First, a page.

POWER-HITTING opener Alex Hales believes England’s new-found brand of attacking one-day cricket has turned the tide of public opinion in their favour after the dismay of slipping to a humiliating group-stage exit at the World Cup.
Despite trailing New Zealand 2-1 in the five-match series heading into today’s penultimate fixture at Trent Bridge, England’s change of approach in 50-over cricket has been stark.
England have posted scores in excess of 300 for three one-day international’s (ODIs) in succession for the first time in history, while also amassing a record-breaking total of 408-9 in the opening clash at Edgbaston.
“It looks like we’ve won our fanbase back in one-day cricket,” said Hales. “The last week or so has been really enjoyable, particularly considering how the winter went for us as a squad.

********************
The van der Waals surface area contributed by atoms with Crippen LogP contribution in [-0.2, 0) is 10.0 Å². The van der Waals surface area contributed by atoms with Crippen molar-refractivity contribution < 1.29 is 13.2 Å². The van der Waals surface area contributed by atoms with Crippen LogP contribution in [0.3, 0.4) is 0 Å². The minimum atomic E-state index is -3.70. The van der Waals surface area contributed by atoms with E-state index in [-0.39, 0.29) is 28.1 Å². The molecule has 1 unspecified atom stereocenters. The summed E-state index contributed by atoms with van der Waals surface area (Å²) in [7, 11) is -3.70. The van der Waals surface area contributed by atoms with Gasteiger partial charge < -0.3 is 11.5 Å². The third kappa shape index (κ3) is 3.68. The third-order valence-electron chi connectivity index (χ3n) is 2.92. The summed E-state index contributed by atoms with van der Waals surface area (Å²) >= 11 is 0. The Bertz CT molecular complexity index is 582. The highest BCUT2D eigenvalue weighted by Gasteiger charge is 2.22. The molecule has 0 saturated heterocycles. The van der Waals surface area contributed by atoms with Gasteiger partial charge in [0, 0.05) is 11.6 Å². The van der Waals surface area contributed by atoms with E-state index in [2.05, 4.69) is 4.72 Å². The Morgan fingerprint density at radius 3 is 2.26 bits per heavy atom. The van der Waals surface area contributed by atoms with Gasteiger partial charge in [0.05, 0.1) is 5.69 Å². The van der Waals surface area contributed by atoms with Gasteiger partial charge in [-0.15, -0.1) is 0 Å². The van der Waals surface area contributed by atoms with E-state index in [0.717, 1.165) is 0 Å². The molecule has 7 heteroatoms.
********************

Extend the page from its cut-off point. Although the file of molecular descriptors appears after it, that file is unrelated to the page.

“There are fresh faces and a lot of young talent around this squad. Guys are expressing themselves in the field and enjoying themselves which is key.
“We’re pretty inexperienced so the way the three games have gone, we’ve pretty much matched the Kiwis so far and played some really good cricket, so in terms of how inexperienced we are and how raw we are, I think we’ve done pretty well.”
Hales has featured sporadically for England since making his international 50-over debut in August but has played every match in the series so far and notched his maiden ODI half-century in the second game at the Kia Oval.
The 26-year-old’s only appearances at the World Cup came in England’s ill-fated 15-run defeat to Bangladesh, which confirmed their exit, and the dead-rubber against Afghanistan, and Hales admits he is benefiting from a consistent selection policy.
“In the past I’ve been in and out of the team and never really got a proper go at it,” added Hales. “It’s nice to get a good run at the top of the order.”